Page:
So it's amazing that, despite literal threat of death for his work, a scientist in the Soviet Union was able to duplicate a feat not seen since the stone ages. But the work that's being done with the breeds he created is potentially even more earth-shaking. Right now, researchers are studying the genetic sequences of the tame versus psychotic rats, and of offspring between the two, to try to isolate the gene for aggression. Preliminary research suggests that it may, in fact, be as simple as one gene that regulates the nervous system's sensitivity to fear; it was, in fact, one of Belyaev's last hypotheses that he had accidentally selected not so much for reduced aggression but for reduced fear of others, that the aggressive behavior he was looking for in youthful animals to select them out might have accidentally been more about aggression towards our species, not their own.

What's the earth-shaking part, if it turns out to be true? Belyaev also noted that many of the same differences between his tame versus aggressive foxes, and tame versus aggressive rats, are also similar to the differences between human beings and chimpanzees. Belyaev hypothesized that the fork between our ancestors and the ancestors of the great apes happened when either conditions or a change in preferences caused one or more pre-human tribes to deny the most aggressive males access to women. When Robert Anton Wilson (and others) referred in their writings to human beings as "domesticated primates," it may well be that they were unintentionally exactly and literally right. Which is why researchers hope to find out, once they've identified the gene sequence(s) that mark domestication in rats, if those same gene sequences match the ones that mark the difference between humans and apes.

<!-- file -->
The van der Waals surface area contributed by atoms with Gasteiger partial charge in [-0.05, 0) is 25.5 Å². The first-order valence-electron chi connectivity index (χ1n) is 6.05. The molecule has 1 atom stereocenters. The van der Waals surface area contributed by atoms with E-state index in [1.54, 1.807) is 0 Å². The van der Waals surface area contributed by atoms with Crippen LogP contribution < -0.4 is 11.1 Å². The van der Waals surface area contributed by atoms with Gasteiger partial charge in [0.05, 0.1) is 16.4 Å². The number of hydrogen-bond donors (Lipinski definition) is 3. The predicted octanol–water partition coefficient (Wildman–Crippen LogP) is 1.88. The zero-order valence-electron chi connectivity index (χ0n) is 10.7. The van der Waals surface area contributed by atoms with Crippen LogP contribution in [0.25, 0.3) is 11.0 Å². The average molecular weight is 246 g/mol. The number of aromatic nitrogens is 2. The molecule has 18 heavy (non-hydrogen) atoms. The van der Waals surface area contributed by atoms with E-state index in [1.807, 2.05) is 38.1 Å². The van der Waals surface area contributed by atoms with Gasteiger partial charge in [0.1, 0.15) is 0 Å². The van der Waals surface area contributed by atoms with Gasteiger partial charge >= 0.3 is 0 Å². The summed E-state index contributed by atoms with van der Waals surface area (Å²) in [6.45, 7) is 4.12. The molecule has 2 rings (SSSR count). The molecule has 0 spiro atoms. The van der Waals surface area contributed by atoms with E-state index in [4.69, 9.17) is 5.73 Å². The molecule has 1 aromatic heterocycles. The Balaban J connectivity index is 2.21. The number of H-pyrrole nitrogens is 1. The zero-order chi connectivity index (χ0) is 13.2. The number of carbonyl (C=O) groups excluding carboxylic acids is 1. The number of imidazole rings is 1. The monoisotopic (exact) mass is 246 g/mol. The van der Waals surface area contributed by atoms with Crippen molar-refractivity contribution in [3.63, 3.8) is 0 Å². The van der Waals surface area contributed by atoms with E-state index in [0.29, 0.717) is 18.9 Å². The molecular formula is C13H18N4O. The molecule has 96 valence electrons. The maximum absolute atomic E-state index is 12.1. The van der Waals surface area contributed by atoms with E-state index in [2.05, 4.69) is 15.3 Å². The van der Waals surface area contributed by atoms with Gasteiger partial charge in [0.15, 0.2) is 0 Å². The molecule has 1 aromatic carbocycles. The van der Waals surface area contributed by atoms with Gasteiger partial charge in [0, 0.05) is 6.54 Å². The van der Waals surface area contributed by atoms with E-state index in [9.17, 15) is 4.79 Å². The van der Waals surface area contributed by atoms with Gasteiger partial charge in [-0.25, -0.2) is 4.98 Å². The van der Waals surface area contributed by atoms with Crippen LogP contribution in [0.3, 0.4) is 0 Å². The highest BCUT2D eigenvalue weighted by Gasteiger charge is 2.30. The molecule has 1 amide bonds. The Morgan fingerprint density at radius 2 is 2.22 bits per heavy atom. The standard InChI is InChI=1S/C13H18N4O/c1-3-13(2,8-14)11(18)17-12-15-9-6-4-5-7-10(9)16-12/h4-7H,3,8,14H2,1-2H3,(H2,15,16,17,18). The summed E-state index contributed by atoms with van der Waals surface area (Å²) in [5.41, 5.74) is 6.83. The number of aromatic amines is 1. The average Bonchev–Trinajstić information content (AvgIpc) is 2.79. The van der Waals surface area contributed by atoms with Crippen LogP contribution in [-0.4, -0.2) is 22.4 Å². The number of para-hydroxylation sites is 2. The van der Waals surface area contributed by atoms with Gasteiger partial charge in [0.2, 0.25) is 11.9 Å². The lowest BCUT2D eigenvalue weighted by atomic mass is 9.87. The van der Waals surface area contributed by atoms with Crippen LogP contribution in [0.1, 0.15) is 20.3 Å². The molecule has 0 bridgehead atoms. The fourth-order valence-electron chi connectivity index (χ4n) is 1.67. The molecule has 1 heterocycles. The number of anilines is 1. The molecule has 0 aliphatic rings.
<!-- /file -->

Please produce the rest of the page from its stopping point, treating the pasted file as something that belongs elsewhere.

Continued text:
I've spent two weeks trying to think about the historical, social, cultural, and (gods forbid) even political policy implications of such a finding. My mind recoils, rebounds in horror from thinking about it very long. I can't get any farther than realizing the implication that 40 generations, let's say as little as 700 years, of cultural preference by women for less cooperative, more aggressive men, or for more fear or caution in general, could be enough to breed an entire species of dangerous, literally inhuman, psychopaths. Is it essential to our survival as a species that we identify bullies before puberty and render them sterile, incapable of passing on their undomesticated genes? Is a winner-take-all economic system, one that rewards the most successful psychopaths, those with the most fear of their competition and the least inclination to cooperate, with greater attractiveness and reproductive success, sufficient to produce a competitive subspecies of near-humans as dangerous as Belyaev's psychotic rats? Is this, gods forbid, exactly what's happened to the global upper class? We're talking about not merely the potential to meddle with the very definition of "human being," we're looking at the possibility that science will show us an almost absolute need to do so if we're going to survive as a species. And I can only think about that for a few minutes at a time before my brain forces me to think about something else, or pass out.
Tags: science